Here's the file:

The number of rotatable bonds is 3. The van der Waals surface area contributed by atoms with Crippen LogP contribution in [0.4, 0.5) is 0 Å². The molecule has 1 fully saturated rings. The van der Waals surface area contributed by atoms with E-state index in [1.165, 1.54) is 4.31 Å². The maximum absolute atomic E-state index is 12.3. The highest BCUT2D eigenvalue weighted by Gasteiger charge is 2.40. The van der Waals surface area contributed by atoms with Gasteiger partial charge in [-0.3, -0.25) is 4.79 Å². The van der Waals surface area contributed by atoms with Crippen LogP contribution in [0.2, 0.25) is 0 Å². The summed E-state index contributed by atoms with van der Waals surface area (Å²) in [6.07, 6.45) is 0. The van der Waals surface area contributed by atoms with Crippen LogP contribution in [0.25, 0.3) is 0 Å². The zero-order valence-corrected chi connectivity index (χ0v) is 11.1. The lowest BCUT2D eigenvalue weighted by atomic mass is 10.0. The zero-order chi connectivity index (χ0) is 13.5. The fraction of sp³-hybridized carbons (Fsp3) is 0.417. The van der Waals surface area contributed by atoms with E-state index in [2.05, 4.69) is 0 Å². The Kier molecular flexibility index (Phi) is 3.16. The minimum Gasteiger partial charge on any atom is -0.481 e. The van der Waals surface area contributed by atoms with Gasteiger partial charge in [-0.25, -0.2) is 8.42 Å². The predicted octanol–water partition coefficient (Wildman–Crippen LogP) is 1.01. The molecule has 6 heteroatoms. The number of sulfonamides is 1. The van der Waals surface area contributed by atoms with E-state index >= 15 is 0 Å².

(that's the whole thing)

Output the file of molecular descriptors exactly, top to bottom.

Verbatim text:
The number of rotatable bonds is 3. The van der Waals surface area contributed by atoms with Crippen LogP contribution in [0.4, 0.5) is 0 Å². The molecule has 1 fully saturated rings. The van der Waals surface area contributed by atoms with E-state index in [1.165, 1.54) is 4.31 Å². The maximum absolute atomic E-state index is 12.3. The highest BCUT2D eigenvalue weighted by Gasteiger charge is 2.40. The van der Waals surface area contributed by atoms with Gasteiger partial charge in [-0.3, -0.25) is 4.79 Å². The van der Waals surface area contributed by atoms with Crippen LogP contribution in [0.2, 0.25) is 0 Å². The summed E-state index contributed by atoms with van der Waals surface area (Å²) in [6.07, 6.45) is 0. The van der Waals surface area contributed by atoms with Crippen LogP contribution in [0.25, 0.3) is 0 Å². The zero-order valence-corrected chi connectivity index (χ0v) is 11.1. The lowest BCUT2D eigenvalue weighted by atomic mass is 10.0. The zero-order chi connectivity index (χ0) is 13.5. The fraction of sp³-hybridized carbons (Fsp3) is 0.417. The van der Waals surface area contributed by atoms with E-state index in [2.05, 4.69) is 0 Å². The Kier molecular flexibility index (Phi) is 3.16. The minimum Gasteiger partial charge on any atom is -0.481 e. The van der Waals surface area contributed by atoms with Gasteiger partial charge in [-0.25, -0.2) is 8.42 Å². The predicted octanol–water partition coefficient (Wildman–Crippen LogP) is 1.01. The molecule has 6 heteroatoms. The number of sulfonamides is 1. The van der Waals surface area contributed by atoms with E-state index >= 15 is 0 Å².